Chet Van Duzer
, an accomplished historian of cartography, trains his sight in this book on one uniquely important map produced in early modern Europe. The 1491 world map by Henricus Martellus has long been deemed “an essentially unstudiable object,” its legends and descriptions illegible to the unaugmented eye. Now, aided by multispectral imaging technology — and a dogged team of technicians — Van Duzer has rendered Martellus legible and reproduced the map in vivid form, both in the pages of this book and, still more systematically, in an online space that accompanies the text. Van Duzer’s new book Henricus Martellus’s World Map at Yale (c. 1491): Multispectral Imaging, Sources, and Influence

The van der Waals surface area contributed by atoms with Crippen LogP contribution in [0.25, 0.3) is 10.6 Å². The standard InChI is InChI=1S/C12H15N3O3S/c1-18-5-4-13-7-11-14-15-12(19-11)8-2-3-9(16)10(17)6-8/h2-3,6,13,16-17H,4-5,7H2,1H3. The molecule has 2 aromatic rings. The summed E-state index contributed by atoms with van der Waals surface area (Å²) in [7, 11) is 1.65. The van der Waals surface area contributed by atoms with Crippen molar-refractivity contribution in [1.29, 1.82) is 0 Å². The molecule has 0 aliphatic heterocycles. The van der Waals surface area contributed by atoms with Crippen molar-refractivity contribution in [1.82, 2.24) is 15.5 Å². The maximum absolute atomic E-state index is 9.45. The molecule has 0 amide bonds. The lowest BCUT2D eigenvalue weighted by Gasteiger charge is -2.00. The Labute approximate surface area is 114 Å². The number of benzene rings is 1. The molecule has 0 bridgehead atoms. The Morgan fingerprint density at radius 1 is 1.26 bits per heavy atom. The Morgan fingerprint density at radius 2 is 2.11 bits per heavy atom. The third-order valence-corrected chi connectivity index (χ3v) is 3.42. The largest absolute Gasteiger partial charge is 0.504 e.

(Springer, 2019) is both an example of and an articulate argument for the possibilities of multispectral imaging. In tracing the circuits by which Martellus came to inform subsequent geographic knowledge — as manifest in Martin Behaim’s 1492 globe, in Christopher Columbus’s own wager that the “New World” might become accessible to European eyes, and most profoundly in Martin Waldseemüller’s world map of 1507, which first applied the name “America” in its modern sense — Van Duzer argues for a radically new understanding of this period in cartographic representation. Moreover, in considering Martellus’s own influences, which included inter alia
African traditions of mapping the lands south of Egypt, he adds critical complexity to our understanding of how — and for how long — European and non-European geographic practices have been entwined. In its sources, its methodology, and its ultimate revisions to received narratives of cartographic priority, the book has the flavor of an early modern detective tale. It will reward scrutiny by a wide readership.